Sustainable Investments Match Fossils’ Returns, Out-Perform Conventional Funds in Oil Price Crash
With oil markets crashing under the combined weight of a global pandemic and a sustained price war between rival producers, new analyses show renewable energy developments offering competitive returns against fossil projects, and sustainable funds outperforming traditional investment portfolios.
As oil prices settled below US$25 per barrel late last month, a report by Wood Mackenzie determined that solar and wind projects were now competitive with oil and gas—and would be at oil prices as high as $35, Recharge News reported. And as the coronavirus brought down the global economy, separate analyses by Bloomberg and financial services firm Morningstar Inc. showed investment funds with strong Environmental, Social and Governance (ESG) criteria “faring better than their conventional counterparts” and “overrepresented in the top quartiles of their peer groups in terms of their performance,” Grist stated.
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Before the pandemic, oil prices ranged as high as $60 per barrel, and renewable energy projects “found it difficult to compete with expected double-digit returns” for oil and gas. Even then, the pressure on fossils to decarbonize “presented opportunities for [renewables] companies with strong balance sheets,” said Valentina Kretzschmar, WoodMac’s vice-president of corporate analysis.
In the post-pandemic market, “oil and gas projects are now in line with average returns from low-risk solar and wind projects,” WoodMac wrote, in a special note on the impact of the pandemic on the fossil sector. That means “capital allocation is no longer a one-way street for Big Oil,” since “renewables projects suddenly look as attractive as upstream projects at $35 per barrel.”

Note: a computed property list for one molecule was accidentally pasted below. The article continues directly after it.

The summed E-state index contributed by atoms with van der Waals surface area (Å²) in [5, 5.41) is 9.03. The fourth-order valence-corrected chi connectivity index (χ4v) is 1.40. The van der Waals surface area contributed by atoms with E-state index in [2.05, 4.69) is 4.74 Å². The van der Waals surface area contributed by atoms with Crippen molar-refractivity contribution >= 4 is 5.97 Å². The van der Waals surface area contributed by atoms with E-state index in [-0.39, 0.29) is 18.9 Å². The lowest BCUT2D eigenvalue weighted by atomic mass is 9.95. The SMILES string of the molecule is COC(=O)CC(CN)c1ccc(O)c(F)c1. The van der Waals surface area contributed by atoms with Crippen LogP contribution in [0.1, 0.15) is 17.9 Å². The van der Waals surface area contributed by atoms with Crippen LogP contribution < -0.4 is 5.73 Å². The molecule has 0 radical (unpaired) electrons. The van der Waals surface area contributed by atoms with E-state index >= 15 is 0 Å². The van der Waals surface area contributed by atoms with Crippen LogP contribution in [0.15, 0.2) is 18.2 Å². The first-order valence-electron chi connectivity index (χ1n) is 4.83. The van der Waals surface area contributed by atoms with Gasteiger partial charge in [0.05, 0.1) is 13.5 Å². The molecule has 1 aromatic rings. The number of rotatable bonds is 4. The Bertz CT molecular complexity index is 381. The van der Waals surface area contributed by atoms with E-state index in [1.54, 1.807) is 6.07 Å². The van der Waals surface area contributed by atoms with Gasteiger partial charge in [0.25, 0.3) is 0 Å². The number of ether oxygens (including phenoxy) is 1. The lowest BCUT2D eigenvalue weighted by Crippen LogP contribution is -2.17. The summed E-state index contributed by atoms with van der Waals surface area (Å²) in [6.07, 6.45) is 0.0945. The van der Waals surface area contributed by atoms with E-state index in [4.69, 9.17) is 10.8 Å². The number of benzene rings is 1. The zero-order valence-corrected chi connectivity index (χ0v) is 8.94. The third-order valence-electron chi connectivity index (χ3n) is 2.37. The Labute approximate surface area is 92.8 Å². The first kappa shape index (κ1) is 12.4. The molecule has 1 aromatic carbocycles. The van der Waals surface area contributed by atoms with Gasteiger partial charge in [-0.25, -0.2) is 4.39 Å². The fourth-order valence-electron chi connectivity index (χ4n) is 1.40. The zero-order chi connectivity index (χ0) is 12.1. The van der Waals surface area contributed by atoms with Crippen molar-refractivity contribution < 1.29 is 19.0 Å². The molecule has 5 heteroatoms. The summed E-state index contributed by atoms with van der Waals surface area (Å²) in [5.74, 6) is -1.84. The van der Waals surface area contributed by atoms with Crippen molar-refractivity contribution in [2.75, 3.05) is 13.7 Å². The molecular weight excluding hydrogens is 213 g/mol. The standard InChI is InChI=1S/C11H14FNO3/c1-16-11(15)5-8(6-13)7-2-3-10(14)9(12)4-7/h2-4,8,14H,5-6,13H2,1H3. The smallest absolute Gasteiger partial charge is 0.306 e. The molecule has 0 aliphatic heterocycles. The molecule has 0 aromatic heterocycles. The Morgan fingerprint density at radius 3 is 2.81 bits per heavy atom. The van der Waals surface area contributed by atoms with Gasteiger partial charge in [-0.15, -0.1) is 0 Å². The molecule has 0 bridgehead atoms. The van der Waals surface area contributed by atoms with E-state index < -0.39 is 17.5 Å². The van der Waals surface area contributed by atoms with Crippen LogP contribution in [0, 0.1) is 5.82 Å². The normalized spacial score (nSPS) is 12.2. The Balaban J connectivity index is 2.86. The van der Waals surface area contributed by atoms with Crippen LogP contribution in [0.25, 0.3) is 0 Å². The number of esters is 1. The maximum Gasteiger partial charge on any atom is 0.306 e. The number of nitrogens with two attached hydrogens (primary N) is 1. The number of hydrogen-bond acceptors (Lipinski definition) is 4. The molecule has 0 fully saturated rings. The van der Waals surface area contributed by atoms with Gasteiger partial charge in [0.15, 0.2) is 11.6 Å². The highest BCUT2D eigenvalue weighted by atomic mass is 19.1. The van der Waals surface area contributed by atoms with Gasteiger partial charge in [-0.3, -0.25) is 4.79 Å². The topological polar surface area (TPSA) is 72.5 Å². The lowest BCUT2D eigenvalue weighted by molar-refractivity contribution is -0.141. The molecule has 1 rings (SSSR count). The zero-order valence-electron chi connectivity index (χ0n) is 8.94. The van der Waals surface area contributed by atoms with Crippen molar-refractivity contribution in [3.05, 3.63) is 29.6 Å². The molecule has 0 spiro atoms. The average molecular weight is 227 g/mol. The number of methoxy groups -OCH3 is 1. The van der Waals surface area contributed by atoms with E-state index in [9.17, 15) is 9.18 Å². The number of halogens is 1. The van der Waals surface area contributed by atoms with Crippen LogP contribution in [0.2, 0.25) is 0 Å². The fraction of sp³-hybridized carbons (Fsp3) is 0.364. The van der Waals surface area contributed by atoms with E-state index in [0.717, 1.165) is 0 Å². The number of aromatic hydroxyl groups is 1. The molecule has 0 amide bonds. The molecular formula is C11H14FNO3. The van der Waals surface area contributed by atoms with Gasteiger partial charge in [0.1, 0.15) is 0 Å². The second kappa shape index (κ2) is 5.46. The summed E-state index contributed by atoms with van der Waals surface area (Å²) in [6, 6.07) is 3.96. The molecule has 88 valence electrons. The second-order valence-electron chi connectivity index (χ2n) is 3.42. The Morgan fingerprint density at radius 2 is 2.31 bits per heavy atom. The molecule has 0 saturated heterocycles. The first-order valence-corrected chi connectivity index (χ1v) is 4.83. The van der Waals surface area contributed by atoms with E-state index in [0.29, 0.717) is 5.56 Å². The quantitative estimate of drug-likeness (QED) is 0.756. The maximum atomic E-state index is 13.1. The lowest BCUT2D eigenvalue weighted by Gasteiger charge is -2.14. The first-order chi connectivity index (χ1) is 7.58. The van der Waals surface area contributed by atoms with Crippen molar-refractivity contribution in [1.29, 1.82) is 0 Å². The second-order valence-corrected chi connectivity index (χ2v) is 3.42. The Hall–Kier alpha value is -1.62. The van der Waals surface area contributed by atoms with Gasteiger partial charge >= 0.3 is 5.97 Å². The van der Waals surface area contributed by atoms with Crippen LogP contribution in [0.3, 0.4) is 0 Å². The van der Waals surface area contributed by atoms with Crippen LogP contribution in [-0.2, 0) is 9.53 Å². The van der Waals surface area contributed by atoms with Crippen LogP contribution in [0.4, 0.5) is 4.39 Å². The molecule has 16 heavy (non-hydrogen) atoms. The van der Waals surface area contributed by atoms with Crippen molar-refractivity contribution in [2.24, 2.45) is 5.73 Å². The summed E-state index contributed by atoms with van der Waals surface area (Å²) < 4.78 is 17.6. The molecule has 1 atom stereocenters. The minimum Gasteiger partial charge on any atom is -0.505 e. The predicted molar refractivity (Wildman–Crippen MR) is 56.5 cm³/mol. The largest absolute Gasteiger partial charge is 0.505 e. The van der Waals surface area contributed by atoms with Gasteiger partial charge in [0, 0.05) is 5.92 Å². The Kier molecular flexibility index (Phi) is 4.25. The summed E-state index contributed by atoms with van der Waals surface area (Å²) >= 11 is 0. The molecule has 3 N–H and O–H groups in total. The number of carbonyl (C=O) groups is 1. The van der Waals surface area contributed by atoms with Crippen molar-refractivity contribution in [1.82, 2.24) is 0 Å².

(On Sunday afternoon, world oil prices stood at $34.11 per barrel for benchmark Brent crude, $28.34 for West Texas Intermediate.)
With oil below the $35 threshold, Kretzschmar said fossils will “struggle to generate enough cash to maintain operations and honour shareholder commitments,” but the deep budget cuts they’ve been announcing will have little or no impact on the growth of renewable energy. “Historically, the oil price has shown no correlation with investment in renewables,” she said. “The installation of both wind and solar continued to increase through the last oil price downturn.”
And ultimately, “oil and gas companies make up a tiny proportion of global investment in renewables,” she added. “The sector accounts for less than 2% of global solar and wind capacity. Even if Big Oil stopped investing in renewables altogether, that would have a minor impact on growth.”
The picture was much the same for ESG funds when analysts compared their performance to the more conventional Standard & Poors (S&P) 500 stock index. For years, sustainable funds were viewed with suspicion by investors who doubted they could generate high enough returns without oil and gas, tobacco, or other contentious stocks. But now, “with a crash in oil and stock prices battering the value of financial assets across the board, ESG funds appear to be weathering the storm better than the traditional funds that might previously have been considered safer bets for investors,” Grist writes.
“According to a Bloomberg analysis, the average ESG fund fell by about 12% this year,” adds reporter Naveena Sadasivam. “That’s a big tumble, but it’s just half the decrease seen by the S&P 500 Index over the same period.” Morningstar’s analysis of about 200 U.S. funds reached much the same conclusion.
“Analyses of ESG funds are somewhat complicated by the fact that financial institutions do not have a universally accepted definition for ESG,” Grist explains, leading to concerns about loose language and greenwashing. But “research conducted even before the current crash supports the idea that ESG funds do better than traditional funds during times of market volatility. A 2019 white paper by BlackRock, the world’s largest asset manager, noted that ESG funds were more resilient during downturns, and a Morningstar analysis found that, when the S&P 500 fell by more than 7% during the first week of February 2018, two-thirds of ESG funds outperformed their peers.”